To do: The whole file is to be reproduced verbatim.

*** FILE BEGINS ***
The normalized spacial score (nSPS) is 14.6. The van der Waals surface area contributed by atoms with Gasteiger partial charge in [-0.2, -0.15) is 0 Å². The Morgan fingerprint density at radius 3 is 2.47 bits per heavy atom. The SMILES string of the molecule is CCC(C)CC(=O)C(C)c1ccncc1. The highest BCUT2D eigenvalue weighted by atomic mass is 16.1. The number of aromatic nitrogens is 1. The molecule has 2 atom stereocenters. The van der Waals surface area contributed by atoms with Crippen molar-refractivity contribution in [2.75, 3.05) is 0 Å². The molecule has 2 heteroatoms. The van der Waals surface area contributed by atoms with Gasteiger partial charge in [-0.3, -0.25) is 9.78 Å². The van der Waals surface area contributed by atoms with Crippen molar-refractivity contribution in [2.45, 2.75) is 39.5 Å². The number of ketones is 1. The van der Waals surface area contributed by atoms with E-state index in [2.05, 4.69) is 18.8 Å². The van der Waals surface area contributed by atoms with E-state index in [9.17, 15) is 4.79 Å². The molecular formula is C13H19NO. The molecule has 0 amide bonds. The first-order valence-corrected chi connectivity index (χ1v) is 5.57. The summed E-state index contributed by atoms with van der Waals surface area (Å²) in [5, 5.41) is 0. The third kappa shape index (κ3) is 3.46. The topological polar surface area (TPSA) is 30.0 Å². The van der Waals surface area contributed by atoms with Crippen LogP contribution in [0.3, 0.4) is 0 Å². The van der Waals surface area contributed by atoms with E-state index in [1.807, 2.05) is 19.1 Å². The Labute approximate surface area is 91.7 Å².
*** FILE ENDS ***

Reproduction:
The normalized spacial score (nSPS) is 14.6. The van der Waals surface area contributed by atoms with Gasteiger partial charge in [-0.2, -0.15) is 0 Å². The Morgan fingerprint density at radius 3 is 2.47 bits per heavy atom. The SMILES string of the molecule is CCC(C)CC(=O)C(C)c1ccncc1. The highest BCUT2D eigenvalue weighted by atomic mass is 16.1. The number of aromatic nitrogens is 1. The molecule has 2 atom stereocenters. The van der Waals surface area contributed by atoms with Crippen molar-refractivity contribution in [2.75, 3.05) is 0 Å². The molecule has 2 heteroatoms. The van der Waals surface area contributed by atoms with Gasteiger partial charge in [-0.3, -0.25) is 9.78 Å². The van der Waals surface area contributed by atoms with Crippen molar-refractivity contribution in [2.45, 2.75) is 39.5 Å². The number of ketones is 1. The van der Waals surface area contributed by atoms with E-state index in [2.05, 4.69) is 18.8 Å². The van der Waals surface area contributed by atoms with E-state index in [9.17, 15) is 4.79 Å². The molecular formula is C13H19NO. The molecule has 0 amide bonds. The first-order valence-corrected chi connectivity index (χ1v) is 5.57. The summed E-state index contributed by atoms with van der Waals surface area (Å²) in [5, 5.41) is 0. The third kappa shape index (κ3) is 3.46. The topological polar surface area (TPSA) is 30.0 Å². The van der Waals surface area contributed by atoms with Crippen LogP contribution in [0.3, 0.4) is 0 Å². The van der Waals surface area contributed by atoms with E-state index in [1.807, 2.05) is 19.1 Å². The Labute approximate surface area is 91.7 Å².